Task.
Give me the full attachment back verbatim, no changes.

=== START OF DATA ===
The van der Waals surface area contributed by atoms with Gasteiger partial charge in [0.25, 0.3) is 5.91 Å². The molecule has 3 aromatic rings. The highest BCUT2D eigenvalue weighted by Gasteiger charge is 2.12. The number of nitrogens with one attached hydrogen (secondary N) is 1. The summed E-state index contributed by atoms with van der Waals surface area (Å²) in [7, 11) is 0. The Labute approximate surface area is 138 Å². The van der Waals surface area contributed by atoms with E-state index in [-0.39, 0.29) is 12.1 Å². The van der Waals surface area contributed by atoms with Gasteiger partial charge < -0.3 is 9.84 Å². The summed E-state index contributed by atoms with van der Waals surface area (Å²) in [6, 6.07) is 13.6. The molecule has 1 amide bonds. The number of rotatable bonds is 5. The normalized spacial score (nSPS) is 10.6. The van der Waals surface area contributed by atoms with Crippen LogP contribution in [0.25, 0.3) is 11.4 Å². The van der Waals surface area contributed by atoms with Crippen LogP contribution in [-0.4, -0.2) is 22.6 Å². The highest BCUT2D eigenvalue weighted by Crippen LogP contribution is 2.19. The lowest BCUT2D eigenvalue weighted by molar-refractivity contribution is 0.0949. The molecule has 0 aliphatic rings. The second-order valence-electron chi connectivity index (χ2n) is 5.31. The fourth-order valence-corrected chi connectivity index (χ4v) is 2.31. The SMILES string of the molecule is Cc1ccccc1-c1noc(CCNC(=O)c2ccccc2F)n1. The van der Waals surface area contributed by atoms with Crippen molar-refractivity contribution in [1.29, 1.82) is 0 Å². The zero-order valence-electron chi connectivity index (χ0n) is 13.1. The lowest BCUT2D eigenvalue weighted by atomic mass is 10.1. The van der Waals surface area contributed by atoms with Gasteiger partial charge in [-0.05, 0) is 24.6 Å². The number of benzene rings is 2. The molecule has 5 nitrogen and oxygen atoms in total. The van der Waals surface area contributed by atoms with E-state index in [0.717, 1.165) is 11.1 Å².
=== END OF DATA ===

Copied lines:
The van der Waals surface area contributed by atoms with Gasteiger partial charge in [0.25, 0.3) is 5.91 Å². The molecule has 3 aromatic rings. The highest BCUT2D eigenvalue weighted by Gasteiger charge is 2.12. The number of nitrogens with one attached hydrogen (secondary N) is 1. The summed E-state index contributed by atoms with van der Waals surface area (Å²) in [7, 11) is 0. The Labute approximate surface area is 138 Å². The van der Waals surface area contributed by atoms with E-state index in [-0.39, 0.29) is 12.1 Å². The van der Waals surface area contributed by atoms with Gasteiger partial charge < -0.3 is 9.84 Å². The summed E-state index contributed by atoms with van der Waals surface area (Å²) in [6, 6.07) is 13.6. The molecule has 1 amide bonds. The number of rotatable bonds is 5. The normalized spacial score (nSPS) is 10.6. The van der Waals surface area contributed by atoms with Crippen LogP contribution in [0.25, 0.3) is 11.4 Å². The van der Waals surface area contributed by atoms with Crippen LogP contribution in [-0.4, -0.2) is 22.6 Å². The highest BCUT2D eigenvalue weighted by Crippen LogP contribution is 2.19. The lowest BCUT2D eigenvalue weighted by molar-refractivity contribution is 0.0949. The molecule has 0 aliphatic rings. The second-order valence-electron chi connectivity index (χ2n) is 5.31. The fourth-order valence-corrected chi connectivity index (χ4v) is 2.31. The SMILES string of the molecule is Cc1ccccc1-c1noc(CCNC(=O)c2ccccc2F)n1. The van der Waals surface area contributed by atoms with Crippen molar-refractivity contribution in [1.29, 1.82) is 0 Å². The zero-order valence-electron chi connectivity index (χ0n) is 13.1. The lowest BCUT2D eigenvalue weighted by atomic mass is 10.1. The van der Waals surface area contributed by atoms with Gasteiger partial charge in [-0.05, 0) is 24.6 Å². The number of benzene rings is 2. The molecule has 5 nitrogen and oxygen atoms in total. The van der Waals surface area contributed by atoms with E-state index in [0.717, 1.165) is 11.1 Å².